23rd Annual
President and Provost's
Diversity Lecture & Cultural Arts Series

President Kristina M. Johnson and Provost Melissa L. Gilliam invite you to attend the twenty-third annual Diversity Lecture & Cultural Arts Series at The Ohio State University. This program offers the campus and the Columbus community opportunities to benefit from some of the most eminent scholars, artists, and professionals who discuss and exemplify inclusive excellence through diversity. (In an effort to protect the health and safety of the campus and community, and to reach as many people as possible, this event is being offered virtually.) 

Jay Caspian Kang
Writer-at-Large, The New York Times Magazine
Author of 'The Loneliest Americans', Named One of the "Best Books of the Year" by TIME and NPR
Emmy Award-Nominated Correspondent for HBO's 'Vice'
Co-Host, 'Time to Say Goodbye' Podcast

March 29, 2022
5:00 p.m. EST

[Zoom opens at 4:55 p.m. EST]

Free and open to the public.
RSVP is required.

ONLINE REGISTRATION open until March 27th @ 11:59 p.m. EST at:

Jay Caspian Kang is an American writer and editor, most known for his sports articles for Grantland, for which he worked as an editor until December 2013. He is author of The Loneliest Americans (Random House 2021), which was named one of the "Best Books of the Year" by TIME and NPR.

He writes about race, identity, and economics for a variety of publications and outlets including This American Life, The New Yorker and The Nation and can speak at-length about a variety of topics, city planning, the history of immigration in the United States, education policy, Affirmative Action and gambling. Jay is a co-host of the podcast, Time to Say Goodbye, providing commentary, reporting, and links about Asia, the Coronavirus and Asian-America.

He is a correspondent on Vice News Tonight and a writer-at-large at the New York Times Magazine and has served as the science and technology editor for The New Yorker's Elements blog (from April to November 2014). His debut novel, The Dead Do Not Improve was released by Hogarth/Random House in the summer of 2012.

Kang was born in Seoul, South Korea, and grew up in Boston and Chapel Hill, North Carolina. He graduated from Bowdoin College. At Bowdoin, he was awarded the prestigious 2003 Sinkinson Prize for Best Short Story and founded ritalin magazine. He received his Masters of Fine Arts degree from Columbia University in 2005.

After receiving his MFA, Kang spent a number of years in San Francisco and Los Angeles teaching creative writing and world history. His journalism has appeared in the New York Times Magazine, Wired, The Morning News, Deadspin, The Awl, and The Atlantic.com and many of his sports articles have appeared in Bill Simmons' Grantland. Among his more notable sports articles for Grantland are his articles covering Jeremy Lin. His notable articles on Lin include "A Question of Identity", "The Uncertain Future of Linsanity" and "Dumb Move, Dolan." He has also written an article about Ichiro Suzuki titled "Immigrant Misappropriations: The Importance of Ichiro" and about Kareem Abdul-Jabbartitled "What the World Got Wrong About Kareem Abdul-Jabbar."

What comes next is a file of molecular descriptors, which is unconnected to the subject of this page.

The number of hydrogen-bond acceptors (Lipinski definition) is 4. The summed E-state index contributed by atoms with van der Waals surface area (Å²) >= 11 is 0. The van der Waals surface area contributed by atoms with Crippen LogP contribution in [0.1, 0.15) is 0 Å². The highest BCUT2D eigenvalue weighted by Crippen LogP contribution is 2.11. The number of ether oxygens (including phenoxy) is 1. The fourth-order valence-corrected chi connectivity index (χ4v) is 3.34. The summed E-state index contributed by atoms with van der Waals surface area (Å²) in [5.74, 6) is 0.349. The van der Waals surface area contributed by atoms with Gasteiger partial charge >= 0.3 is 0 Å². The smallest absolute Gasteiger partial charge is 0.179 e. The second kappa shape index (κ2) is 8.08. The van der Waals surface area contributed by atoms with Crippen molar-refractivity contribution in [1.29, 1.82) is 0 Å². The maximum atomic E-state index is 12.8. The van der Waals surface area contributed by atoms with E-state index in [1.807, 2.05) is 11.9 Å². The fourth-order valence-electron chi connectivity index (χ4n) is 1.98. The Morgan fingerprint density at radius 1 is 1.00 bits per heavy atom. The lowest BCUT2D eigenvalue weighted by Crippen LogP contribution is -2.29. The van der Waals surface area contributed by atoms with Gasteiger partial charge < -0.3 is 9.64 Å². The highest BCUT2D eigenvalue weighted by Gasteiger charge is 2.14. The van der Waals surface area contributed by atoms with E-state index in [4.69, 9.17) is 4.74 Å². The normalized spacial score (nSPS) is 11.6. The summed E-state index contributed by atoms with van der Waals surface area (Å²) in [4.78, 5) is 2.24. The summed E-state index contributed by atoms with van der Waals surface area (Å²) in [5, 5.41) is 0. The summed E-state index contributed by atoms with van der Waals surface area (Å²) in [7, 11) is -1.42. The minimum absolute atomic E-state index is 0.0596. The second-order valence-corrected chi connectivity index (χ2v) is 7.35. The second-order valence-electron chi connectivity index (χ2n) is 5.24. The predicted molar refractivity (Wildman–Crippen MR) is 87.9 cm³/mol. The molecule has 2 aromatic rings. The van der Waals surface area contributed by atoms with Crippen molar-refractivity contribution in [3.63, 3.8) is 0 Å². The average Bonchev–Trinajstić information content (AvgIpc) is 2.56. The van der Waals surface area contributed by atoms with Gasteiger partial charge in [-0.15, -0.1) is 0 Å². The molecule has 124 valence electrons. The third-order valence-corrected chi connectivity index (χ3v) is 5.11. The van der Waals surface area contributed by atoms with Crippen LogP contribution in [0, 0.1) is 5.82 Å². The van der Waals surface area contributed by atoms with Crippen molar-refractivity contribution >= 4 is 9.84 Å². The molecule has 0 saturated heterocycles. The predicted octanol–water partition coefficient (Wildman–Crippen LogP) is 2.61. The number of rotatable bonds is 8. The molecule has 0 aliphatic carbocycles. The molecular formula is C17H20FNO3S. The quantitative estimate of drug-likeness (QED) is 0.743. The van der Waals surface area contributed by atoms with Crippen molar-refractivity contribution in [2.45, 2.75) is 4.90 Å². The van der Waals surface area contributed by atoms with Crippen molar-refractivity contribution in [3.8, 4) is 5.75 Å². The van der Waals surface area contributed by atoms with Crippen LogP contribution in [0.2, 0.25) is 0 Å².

Kang's debut novel, The Dead Do Not Improve was released in 2012 by Hogarth/Random House. The book was summarized by the Kirkus Book Reviews as a "Pynchon-esque menagerie of California surfers, cops, thugs and dot-com workers [that] converge in a comic anti-noir." The book revolves around a disgruntled MFA graduate named Philip Kim, who discovers that his elderly neighbor has been murdered, and who soon becomes the unlikely protagonist of a quickly unfolding mystery. Kang mentioned that he wanted to write the book about Korean American male anger and reflect on how the Virginia Tech shooter, Seung-Hui Cho, was also Korean.

Kang joined Vice in June 2016 as civil rights correspondent, appearing on HBO's "Vice News Tonight". He is also a writer-at-large for The New York Times Magazine. Previously he was a founding editor of the ESPN sports and pop-culture blog Grantland, and then served as editor of the science and technology blog Elements at The New Yorker from April to November 2014.

Kang is a thyroid cancer survivor. He has remarked that "Surviving cancer can cleanse the soul, sure, but once you're left facing the rest of your life, a patient's vision can tunnel down to a list of demands." He is married and currently lives in New York. He has a daughter who was born in January 2017.

To register for this virtual event and learn more about Jay Caspian King visit: www.go.osu.edu/kang

Please note that this event will be live captioned.
For more information contact:
Colby A. Taylor, Program Manager
Office of Diversity and Inclusion

Lecture flyer